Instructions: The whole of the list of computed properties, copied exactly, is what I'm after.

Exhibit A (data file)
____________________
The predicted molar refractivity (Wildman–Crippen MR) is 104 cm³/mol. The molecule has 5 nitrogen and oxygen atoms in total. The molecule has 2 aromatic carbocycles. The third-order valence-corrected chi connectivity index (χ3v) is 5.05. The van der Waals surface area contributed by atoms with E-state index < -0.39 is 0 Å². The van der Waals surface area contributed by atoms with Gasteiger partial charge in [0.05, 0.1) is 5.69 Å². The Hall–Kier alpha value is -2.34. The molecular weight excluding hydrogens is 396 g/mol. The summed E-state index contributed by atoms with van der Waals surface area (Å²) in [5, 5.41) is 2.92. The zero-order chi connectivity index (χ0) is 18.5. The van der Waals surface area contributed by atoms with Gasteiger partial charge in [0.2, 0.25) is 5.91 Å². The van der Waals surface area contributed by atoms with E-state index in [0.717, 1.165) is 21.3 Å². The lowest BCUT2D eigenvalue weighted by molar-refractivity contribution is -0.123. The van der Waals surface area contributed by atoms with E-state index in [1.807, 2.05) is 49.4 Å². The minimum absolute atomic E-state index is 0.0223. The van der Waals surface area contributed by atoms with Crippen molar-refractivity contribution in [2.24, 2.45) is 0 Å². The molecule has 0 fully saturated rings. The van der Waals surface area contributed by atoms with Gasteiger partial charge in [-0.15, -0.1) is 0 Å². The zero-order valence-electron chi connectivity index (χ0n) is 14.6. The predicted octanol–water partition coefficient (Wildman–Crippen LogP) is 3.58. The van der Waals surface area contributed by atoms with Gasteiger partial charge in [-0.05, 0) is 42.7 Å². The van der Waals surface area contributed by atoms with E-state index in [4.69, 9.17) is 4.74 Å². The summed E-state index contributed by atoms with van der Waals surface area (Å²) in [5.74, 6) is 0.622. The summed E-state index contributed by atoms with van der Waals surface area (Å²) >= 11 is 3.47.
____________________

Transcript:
The predicted molar refractivity (Wildman–Crippen MR) is 104 cm³/mol. The molecule has 5 nitrogen and oxygen atoms in total. The molecule has 2 aromatic carbocycles. The third-order valence-corrected chi connectivity index (χ3v) is 5.05. The van der Waals surface area contributed by atoms with E-state index < -0.39 is 0 Å². The van der Waals surface area contributed by atoms with Gasteiger partial charge in [0.05, 0.1) is 5.69 Å². The Hall–Kier alpha value is -2.34. The molecular weight excluding hydrogens is 396 g/mol. The summed E-state index contributed by atoms with van der Waals surface area (Å²) in [5, 5.41) is 2.92. The zero-order chi connectivity index (χ0) is 18.5. The van der Waals surface area contributed by atoms with Gasteiger partial charge in [0.2, 0.25) is 5.91 Å². The van der Waals surface area contributed by atoms with E-state index in [0.717, 1.165) is 21.3 Å². The lowest BCUT2D eigenvalue weighted by molar-refractivity contribution is -0.123. The van der Waals surface area contributed by atoms with E-state index in [1.807, 2.05) is 49.4 Å². The minimum absolute atomic E-state index is 0.0223. The van der Waals surface area contributed by atoms with Crippen molar-refractivity contribution in [2.24, 2.45) is 0 Å². The molecule has 0 fully saturated rings. The van der Waals surface area contributed by atoms with Gasteiger partial charge in [-0.15, -0.1) is 0 Å². The zero-order valence-electron chi connectivity index (χ0n) is 14.6. The predicted octanol–water partition coefficient (Wildman–Crippen LogP) is 3.58. The van der Waals surface area contributed by atoms with Gasteiger partial charge in [-0.05, 0) is 42.7 Å². The van der Waals surface area contributed by atoms with E-state index in [4.69, 9.17) is 4.74 Å². The summed E-state index contributed by atoms with van der Waals surface area (Å²) in [5.74, 6) is 0.622. The summed E-state index contributed by atoms with van der Waals surface area (Å²) >= 11 is 3.47.